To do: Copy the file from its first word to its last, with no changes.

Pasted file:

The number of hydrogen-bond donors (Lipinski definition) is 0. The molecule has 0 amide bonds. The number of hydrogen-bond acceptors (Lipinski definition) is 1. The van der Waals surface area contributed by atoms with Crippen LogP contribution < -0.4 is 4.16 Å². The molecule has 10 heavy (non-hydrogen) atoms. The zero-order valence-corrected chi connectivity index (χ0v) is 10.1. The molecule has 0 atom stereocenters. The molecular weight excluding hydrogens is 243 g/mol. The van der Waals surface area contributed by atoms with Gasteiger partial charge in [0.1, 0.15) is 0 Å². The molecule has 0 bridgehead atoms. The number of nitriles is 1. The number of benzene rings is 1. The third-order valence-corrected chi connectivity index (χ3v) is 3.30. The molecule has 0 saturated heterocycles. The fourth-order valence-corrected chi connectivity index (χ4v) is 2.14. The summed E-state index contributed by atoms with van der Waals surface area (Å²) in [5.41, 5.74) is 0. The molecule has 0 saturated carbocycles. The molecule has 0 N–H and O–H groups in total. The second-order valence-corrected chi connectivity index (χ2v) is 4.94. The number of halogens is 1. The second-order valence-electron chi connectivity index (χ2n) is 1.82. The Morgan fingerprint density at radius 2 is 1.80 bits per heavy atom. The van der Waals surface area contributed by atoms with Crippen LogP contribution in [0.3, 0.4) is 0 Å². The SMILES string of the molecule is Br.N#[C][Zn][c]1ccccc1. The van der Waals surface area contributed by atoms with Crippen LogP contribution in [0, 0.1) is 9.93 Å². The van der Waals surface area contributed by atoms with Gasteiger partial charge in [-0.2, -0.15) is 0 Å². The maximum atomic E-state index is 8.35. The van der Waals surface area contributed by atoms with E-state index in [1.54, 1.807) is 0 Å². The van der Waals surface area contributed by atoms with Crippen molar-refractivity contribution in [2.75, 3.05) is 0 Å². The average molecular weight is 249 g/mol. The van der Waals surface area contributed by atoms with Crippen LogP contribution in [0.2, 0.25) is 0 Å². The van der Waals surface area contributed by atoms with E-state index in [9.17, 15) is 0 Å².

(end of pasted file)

The number of hydrogen-bond donors (Lipinski definition) is 0. The molecule has 0 amide bonds. The number of hydrogen-bond acceptors (Lipinski definition) is 1. The van der Waals surface area contributed by atoms with Crippen LogP contribution < -0.4 is 4.16 Å². The molecule has 10 heavy (non-hydrogen) atoms. The zero-order valence-corrected chi connectivity index (χ0v) is 10.1. The molecule has 0 atom stereocenters. The molecular weight excluding hydrogens is 243 g/mol. The van der Waals surface area contributed by atoms with Gasteiger partial charge in [0.1, 0.15) is 0 Å². The molecule has 0 bridgehead atoms. The number of nitriles is 1. The number of benzene rings is 1. The third-order valence-corrected chi connectivity index (χ3v) is 3.30. The molecule has 0 saturated heterocycles. The fourth-order valence-corrected chi connectivity index (χ4v) is 2.14. The summed E-state index contributed by atoms with van der Waals surface area (Å²) in [5.41, 5.74) is 0. The molecule has 0 saturated carbocycles. The molecule has 0 N–H and O–H groups in total. The second-order valence-corrected chi connectivity index (χ2v) is 4.94. The number of halogens is 1. The second-order valence-electron chi connectivity index (χ2n) is 1.82. The Morgan fingerprint density at radius 2 is 1.80 bits per heavy atom. The van der Waals surface area contributed by atoms with Crippen LogP contribution in [0.3, 0.4) is 0 Å². The SMILES string of the molecule is Br.N#[C][Zn][c]1ccccc1. The van der Waals surface area contributed by atoms with Crippen LogP contribution in [0, 0.1) is 9.93 Å². The van der Waals surface area contributed by atoms with Gasteiger partial charge in [-0.2, -0.15) is 0 Å². The maximum atomic E-state index is 8.35. The van der Waals surface area contributed by atoms with E-state index in [1.54, 1.807) is 0 Å². The van der Waals surface area contributed by atoms with Crippen molar-refractivity contribution in [2.75, 3.05) is 0 Å². The average molecular weight is 249 g/mol. The van der Waals surface area contributed by atoms with Crippen LogP contribution in [0.2, 0.25) is 0 Å². The van der Waals surface area contributed by atoms with E-state index in [9.17, 15) is 0 Å².